Despite Galileo's claims that his findings were not contrary to the Bible, his contemporaries remained unconvinced. Although Letter To Castelli was not a published work, it was not unusual for such a letter to be distributed among fellow academics at this time. Richard Blackwell wrote, "In March 1615 this letter was denounced as heretical in a letter to the Holy Office by a Dominican Priest, "Lorini, but the complaint was quickly dismissed.Although Lorini had altered this letter, the Holy Office found it startling but not overtly concerning. However, this still created a ripple effect, so to speak, and the Holy Office asked Galileo to send a signed copy of the letter
It is natural to wonder who was actually responsible for making all of these decisions; the pigeon league was malevolent towards Galileo but didn't really hold any authority. The Sacred Congregation of the Holy Roman and Universal Inquisition, less formally known as the Inquisition, was a tribunal committee comprised of ten cardinals. They worked closely in tandem with the Pope, but the Inquisition and the Pope were separate entities whose choices were not necessarily linked. Though the committee had previously agreed to treat Galileo with "benign consideration," in a February 25th, 1616 meeting of the Inquisition that was presided over by the Pope the collective body agreed that additional measures needed to be taken. There were three levels of Inquisitorial regulation of scholarship at this time, each increasing in severity. The three were admonition (monitum), injunction (praeceptum), and imprisonment (carcere).These measures were to start with an informal, private warning to be verbally delivered to Galileo by Cardinal Roberto Bellarmino, or Robert Bellarmine. If ineffective, this verbal notice would be followed by an official injunction ordering Galileo to abandon Copernicanism. Both of these things happened on the next day; it is not clear in what order they happened or if the formal injunction was given because Galileo refused to heed Bellarmine's warning. This represents the culmination of Galileo's so-called "first trial."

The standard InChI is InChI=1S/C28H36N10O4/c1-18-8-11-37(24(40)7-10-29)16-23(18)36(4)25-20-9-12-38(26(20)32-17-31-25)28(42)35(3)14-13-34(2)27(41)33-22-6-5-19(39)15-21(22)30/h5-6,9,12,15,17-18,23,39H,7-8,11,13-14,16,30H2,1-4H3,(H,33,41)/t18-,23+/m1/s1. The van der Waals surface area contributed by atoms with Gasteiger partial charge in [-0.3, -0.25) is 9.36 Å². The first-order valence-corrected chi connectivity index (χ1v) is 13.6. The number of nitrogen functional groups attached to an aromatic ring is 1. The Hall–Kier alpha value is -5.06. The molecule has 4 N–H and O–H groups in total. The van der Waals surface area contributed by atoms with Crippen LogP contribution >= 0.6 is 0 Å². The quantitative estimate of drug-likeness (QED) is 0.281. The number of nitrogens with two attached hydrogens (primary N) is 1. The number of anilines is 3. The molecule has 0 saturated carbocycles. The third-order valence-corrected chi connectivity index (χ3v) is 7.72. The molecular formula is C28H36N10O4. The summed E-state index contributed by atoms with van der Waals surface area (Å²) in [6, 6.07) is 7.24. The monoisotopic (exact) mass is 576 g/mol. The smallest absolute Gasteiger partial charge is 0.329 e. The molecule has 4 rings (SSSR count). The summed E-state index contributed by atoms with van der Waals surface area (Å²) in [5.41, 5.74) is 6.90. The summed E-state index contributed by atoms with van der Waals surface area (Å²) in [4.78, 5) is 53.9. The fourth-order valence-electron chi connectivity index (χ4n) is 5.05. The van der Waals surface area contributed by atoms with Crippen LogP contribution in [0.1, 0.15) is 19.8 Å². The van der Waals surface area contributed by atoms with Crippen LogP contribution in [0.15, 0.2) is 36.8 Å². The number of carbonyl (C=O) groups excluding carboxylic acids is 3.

1. Galileo had two official court trials
2. Galileo believed that the Bible could only determine right from wrong.
3. Nicolaus Copernicus believed that planets orbit around the sun.
4. There were four levels of regulation of scholarship when Galileo was living and working in Italy.
5. Sidereus Nuncius means “starry messenger.”
6. The word relinquish means to:
7. In what year were Galileo’s findings on heliocentricism published?
8. Which is a level of regulation of scholarship?
9. What is closest to the meaning of the word heretical?
10. What is the meaning of the word malevolent?